In one embodiment, the present invention addresses the problem by the formation of a thin buffer film of SiON on the silicon substrate, which may provide an effective barrier against diffusion of dopant (e.g., boron) from the conductive polysilicon gate 230 to the substrate 120. It may therefore help to control the concentration of carriers in the substrate, which leads to greater control over the threshold voltage of the transistor. This embodiment is shown in FIG. 4, wherein a 1 nm buffer layer 210 of SiON is shown overlying source/drain regions, 140 and channel region 150. The buffer layer 210 may be formed by flowing 30-100 sccm of N2O through the reaction chamber at 150-500 mTorr, at 750° C., for 10-20 minutes. Thereafter, the dichlorosilane may be introduced to the chamber to form the high temperature oxide 220. The thickness of buffer layer 210 may vary. Finally, the doped polysilicon gate 230 may be deposited and patterned as usual. In this embodiment, the buffer layer also provides a barrier against hot electron current, which may also degrade the device performance.

The use of a SiON buffer layer 210 in addition to the high temperature oxide layer 310 typically does not lead to a significant change in the total physical thickness of dielectric layer 200. However, the superior quality of the surface 210 under the high temperature silicon oxide 310, may result in improved lifetime and reliability of the memory device. For example, FIG. 5 shows data indicating the charge stored before breakdown for the high temperature oxide layer 310 with a SiON buffer layer 210 (see FIG. 4), compared to the usual high temperature oxide film alone. The charge-to-breakdown measured on the device without the buffer layer is 1.5 C/cm2, whereas the charge-to-breakdown on the device with the buffer layer is 3.0 C/cm2. The device measured in FIG. 5 was a 0.1 mm2 capacitor wherein a polysilicon gate 230 is separated from a silicon substrate 120 by a 5 nm high temperature oxide layer 310 with and without a 1 nm buffer layer 210. Therefore, a factor of two improvement in the charge to breakdown is measured for the high temperature oxide with the buffer layer as described in this invention, compared to the prior art.

In yet another embodiment, a buffer layer may be applied to gate oxides which use a composite oxide, i.e. a high temperature oxide plus a thermally grown oxide barrier. An example of such a composite oxide occurs in select gate transistors, such as that shown in FIG. 6. The select gate is used to select a subset of memory cells in an array for erasing or programming. The select gate 340 is insulated from the floating gate 370 and control gate 380 by a nitride side wall insulator 390. The select gate 340 is further insulated from the substrate surface by an oxide barrier 350.

The present invention pertains to the construction of the oxide barrier 350.

According to the prior art, the oxide barrier is a composite oxide of first layer of 6-10 nm of thermal oxide, followed by the deposition of a layer of 3-6 nm of high temperature oxide. The thermal oxide is deposited first in order to protect the silicon surface from attack by the chlorine gas associated with the high temperature oxide deposition. Finally the select gate 340 is deposited with polysilicon to a depth of 200-300 nm. However the electrical quality of the stack as manufactured according to the prior art is not ideal, in that it has a breakdown voltage of 12 MV/cm and a charge to breakdown of only 0.1 C/cm2. Part of the reason for the poor results is the fact that the high temperature oxide film is not annealed. Annealing is generally performed in order to densify the film and increase the bond strength. While annealing can be done to improve the performance of the oxide layer, annealing also promotes diffusion of the constituents of previously deposited layers. In general, exposure of the films to high temperatures needs to be minimized.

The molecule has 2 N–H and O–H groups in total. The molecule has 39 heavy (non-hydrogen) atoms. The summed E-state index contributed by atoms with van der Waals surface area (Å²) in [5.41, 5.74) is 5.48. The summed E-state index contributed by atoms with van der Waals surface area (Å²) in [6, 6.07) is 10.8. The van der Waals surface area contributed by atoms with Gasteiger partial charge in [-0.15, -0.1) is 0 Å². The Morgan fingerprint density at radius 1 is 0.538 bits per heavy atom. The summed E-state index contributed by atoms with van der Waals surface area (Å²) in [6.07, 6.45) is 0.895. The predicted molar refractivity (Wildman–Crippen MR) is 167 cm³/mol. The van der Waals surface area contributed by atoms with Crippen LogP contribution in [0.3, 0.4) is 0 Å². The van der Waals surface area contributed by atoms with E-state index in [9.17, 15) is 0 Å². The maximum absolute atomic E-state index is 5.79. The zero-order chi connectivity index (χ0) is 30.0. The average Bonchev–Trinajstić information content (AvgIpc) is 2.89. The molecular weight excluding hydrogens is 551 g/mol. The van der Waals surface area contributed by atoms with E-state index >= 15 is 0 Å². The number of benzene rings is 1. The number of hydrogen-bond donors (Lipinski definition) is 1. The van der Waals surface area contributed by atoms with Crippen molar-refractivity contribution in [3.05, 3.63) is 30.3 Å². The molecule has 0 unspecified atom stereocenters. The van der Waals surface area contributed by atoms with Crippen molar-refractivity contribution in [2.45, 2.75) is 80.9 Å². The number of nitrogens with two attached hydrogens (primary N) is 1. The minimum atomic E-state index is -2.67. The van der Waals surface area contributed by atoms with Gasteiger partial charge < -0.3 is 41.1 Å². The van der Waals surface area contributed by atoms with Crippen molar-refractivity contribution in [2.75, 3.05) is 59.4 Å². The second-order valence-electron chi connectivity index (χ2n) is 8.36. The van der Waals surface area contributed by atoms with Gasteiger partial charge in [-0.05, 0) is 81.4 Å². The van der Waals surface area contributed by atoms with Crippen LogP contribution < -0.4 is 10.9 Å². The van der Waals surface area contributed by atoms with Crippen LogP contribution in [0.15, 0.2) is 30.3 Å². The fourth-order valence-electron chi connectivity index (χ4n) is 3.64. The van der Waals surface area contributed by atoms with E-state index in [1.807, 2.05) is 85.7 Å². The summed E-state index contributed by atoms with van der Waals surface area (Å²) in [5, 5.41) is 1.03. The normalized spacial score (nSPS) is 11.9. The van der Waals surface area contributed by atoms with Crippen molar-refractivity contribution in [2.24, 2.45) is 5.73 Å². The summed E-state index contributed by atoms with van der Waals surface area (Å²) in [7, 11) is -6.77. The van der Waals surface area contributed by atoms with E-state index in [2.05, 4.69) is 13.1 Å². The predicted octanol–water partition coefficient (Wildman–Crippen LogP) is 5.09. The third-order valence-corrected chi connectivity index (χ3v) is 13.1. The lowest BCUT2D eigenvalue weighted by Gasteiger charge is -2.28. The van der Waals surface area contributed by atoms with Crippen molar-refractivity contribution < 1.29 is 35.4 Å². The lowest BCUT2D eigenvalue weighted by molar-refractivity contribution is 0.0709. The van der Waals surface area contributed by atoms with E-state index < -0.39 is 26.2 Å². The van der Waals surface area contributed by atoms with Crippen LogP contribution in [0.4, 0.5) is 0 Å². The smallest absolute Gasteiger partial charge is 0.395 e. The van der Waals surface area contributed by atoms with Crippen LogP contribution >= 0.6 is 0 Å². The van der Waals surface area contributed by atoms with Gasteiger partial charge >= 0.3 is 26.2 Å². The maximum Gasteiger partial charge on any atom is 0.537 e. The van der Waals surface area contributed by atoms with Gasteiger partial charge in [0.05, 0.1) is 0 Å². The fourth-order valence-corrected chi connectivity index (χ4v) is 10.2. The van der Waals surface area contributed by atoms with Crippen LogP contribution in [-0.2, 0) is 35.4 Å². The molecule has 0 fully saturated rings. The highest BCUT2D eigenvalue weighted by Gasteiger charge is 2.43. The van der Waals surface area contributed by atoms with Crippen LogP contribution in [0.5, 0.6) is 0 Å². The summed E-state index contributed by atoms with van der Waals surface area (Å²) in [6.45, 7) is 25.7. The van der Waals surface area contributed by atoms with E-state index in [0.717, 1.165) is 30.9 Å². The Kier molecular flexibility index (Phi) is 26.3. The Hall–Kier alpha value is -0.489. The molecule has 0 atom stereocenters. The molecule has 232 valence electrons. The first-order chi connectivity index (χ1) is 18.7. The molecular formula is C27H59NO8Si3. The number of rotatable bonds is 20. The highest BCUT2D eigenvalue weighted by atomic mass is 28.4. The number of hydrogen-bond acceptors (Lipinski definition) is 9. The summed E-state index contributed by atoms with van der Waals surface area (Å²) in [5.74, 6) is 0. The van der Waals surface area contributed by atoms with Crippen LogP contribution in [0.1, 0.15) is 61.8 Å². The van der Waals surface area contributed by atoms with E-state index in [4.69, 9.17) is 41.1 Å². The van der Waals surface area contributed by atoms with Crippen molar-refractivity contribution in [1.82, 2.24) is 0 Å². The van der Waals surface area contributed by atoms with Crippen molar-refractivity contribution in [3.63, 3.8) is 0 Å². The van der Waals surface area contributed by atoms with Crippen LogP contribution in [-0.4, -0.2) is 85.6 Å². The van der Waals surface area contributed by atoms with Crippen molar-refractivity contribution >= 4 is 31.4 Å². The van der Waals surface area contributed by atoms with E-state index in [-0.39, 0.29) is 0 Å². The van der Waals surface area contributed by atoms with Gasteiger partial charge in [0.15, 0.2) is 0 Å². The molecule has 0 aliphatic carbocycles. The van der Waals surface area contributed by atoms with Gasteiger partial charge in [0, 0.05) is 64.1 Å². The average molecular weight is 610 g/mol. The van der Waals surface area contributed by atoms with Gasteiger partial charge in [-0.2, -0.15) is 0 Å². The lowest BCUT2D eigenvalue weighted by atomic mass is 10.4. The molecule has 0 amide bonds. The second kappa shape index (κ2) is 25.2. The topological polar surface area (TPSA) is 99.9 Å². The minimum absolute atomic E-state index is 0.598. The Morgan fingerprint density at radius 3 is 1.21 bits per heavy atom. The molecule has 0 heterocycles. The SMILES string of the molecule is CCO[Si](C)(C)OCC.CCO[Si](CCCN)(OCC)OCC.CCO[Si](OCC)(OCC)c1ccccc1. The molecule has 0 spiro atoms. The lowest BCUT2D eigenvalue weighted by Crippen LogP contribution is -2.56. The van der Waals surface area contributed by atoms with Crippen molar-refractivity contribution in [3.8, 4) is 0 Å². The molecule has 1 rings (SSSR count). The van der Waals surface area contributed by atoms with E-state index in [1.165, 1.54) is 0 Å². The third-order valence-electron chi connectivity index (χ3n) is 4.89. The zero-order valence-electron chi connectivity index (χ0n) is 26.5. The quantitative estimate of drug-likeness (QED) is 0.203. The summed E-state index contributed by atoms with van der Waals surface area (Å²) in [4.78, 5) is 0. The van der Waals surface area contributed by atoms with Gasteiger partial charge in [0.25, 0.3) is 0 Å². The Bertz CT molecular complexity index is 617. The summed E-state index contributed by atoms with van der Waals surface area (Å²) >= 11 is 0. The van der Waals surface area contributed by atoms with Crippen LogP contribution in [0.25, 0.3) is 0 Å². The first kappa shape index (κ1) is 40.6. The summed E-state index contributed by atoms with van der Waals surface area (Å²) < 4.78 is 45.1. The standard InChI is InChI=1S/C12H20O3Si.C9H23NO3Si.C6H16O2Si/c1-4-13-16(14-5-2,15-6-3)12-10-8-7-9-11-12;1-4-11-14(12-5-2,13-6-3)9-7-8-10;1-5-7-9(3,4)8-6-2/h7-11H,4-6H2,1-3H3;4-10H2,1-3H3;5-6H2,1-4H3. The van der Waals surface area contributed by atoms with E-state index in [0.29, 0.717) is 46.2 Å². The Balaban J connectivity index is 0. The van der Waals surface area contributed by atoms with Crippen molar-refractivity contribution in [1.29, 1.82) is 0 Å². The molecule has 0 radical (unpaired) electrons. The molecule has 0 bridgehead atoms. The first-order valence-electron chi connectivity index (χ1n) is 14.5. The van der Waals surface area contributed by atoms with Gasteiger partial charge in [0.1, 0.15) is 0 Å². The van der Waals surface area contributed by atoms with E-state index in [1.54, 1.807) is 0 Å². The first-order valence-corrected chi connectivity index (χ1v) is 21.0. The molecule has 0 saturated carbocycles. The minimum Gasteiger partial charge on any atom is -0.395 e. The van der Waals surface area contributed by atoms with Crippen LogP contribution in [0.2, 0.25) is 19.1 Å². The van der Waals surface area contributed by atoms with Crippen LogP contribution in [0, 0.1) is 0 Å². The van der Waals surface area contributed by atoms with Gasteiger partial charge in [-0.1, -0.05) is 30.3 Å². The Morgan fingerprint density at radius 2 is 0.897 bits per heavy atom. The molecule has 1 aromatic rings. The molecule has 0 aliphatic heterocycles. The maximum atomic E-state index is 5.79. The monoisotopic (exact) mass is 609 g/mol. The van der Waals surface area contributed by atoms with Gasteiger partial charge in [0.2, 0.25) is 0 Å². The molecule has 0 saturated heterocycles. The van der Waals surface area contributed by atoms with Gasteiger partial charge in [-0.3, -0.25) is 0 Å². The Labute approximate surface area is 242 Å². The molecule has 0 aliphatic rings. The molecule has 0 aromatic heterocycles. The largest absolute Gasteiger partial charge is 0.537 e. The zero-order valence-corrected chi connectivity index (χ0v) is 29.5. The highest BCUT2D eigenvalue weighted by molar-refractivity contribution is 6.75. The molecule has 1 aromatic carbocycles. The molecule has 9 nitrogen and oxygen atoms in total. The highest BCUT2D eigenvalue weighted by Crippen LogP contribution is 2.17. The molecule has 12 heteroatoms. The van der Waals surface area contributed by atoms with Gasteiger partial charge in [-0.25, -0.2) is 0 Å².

These performance figures of merit are improved by embodiments of this invention, which call for the deposition of a first buffer layer 310 (see FIG. 6) of SiON on the surface of substrate 120, by exposure of the wafer to N2O gas at 30-100 sccm and 150-500 mTorr pressure, followed by the deposition of high temperature oxide 320, as shown in FIG. 6. This embodiment also uses a composite oxide, in which a layer of 7 nm thick thermal oxide 330 is grown upon the high temperature oxide 320.

In contrast to the prior art, by first applying a buffer layer 310 to the substrate surface 120, the high temperature oxide 320 may be deposited upon the buffer layer, before the thermal oxide 330 is deposited. Therefore, damage to the substrate surface 120 is avoided by the presence of the protective buffer layer 310, which will also further protect against charge leakage from the select gate 340 to the substrate 120. Fabrication of the composite oxide is completed by growing the thermal oxide 330 on top of the high temperature oxide 320. Using this process, an additional anneal of the high temperature oxide may not be required, as it is performed during the growth of the thermal oxide. Elimination of an additional anneal step may be a significant benefit to the other structures already existing on the substrate surface, by avoiding additional exposure of the wafer to high temperatures. In fact, for the device fabricated as described here, the electrical performance figures of merit are a breakdown field of 15 MV/cm2, and charge to breakdown of 3.0 C/cm2, a significant improvement relative to the prior art.

In view of the above discussion, practitioners will appreciate that, among other possibilities, the invention is applicable to split-gate memories and other flash and non-flash floating gate memories, known or to be invented. It is also applicable to the formation of high voltage and low voltage gate oxides as well as interpoly oxide films. Other applications, of course, are not excluded.

The invention is not limited to the embodiments described above. The invention is not limited to the particular silicon dioxide deposition techniques or process parameters, layer thicknesses, or other details. The invention is not limited to the particular shape of the floating and control gates or their positioning relative to each other. The invention is not limited to particular materials. For example, polysilicon 110 can be replaced with amorphous silicon, monocrystalline silicon, or their combinations. Other embodiments and variations are within the scope of the invention, as defined by the appended claims.

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Referenced by
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US7148109 *Jun 30, 2004Dec 12, 2006Hynix Semiconductor Inc.Method for manufacturing flash memory device
US7507644 *Jul 19, 2006Mar 24, 2009Hynix Semiconductor Inc.Method of forming dielectric layer of flash memory device
US7799637 *Jun 26, 2006Sep 21, 2010Sandisk CorporationScaled dielectric enabled by stack sidewall process
US8354701 *Jul 30, 2010Jan 15, 2013Fujitsu Semiconductor LimitedFerroelectric memory device and fabrication process thereof, fabrication process of a semiconductor device
US20100295108 *Jul 30, 2010Nov 25, 2010Fujitsu Semiconductor LimitedFerroelectric memory device and fabrication process thereof, fabrication process of a semiconductor device
Classifications
U.S. Classification257/316, 257/E21.268, 438/261, 257/E29.165, 257/E21.422, 257/E21.209, 257/E21.269
International ClassificationH01L21/336, H01L29/51, H01L21/314, H01L21/28
Cooperative ClassificationH01L21/3145, H01L29/511, H01L29/66825, H01L21/28273, H01L21/3144
European ClassificationH01L29/66M6T6F17, H01L21/28F, H01L29/51B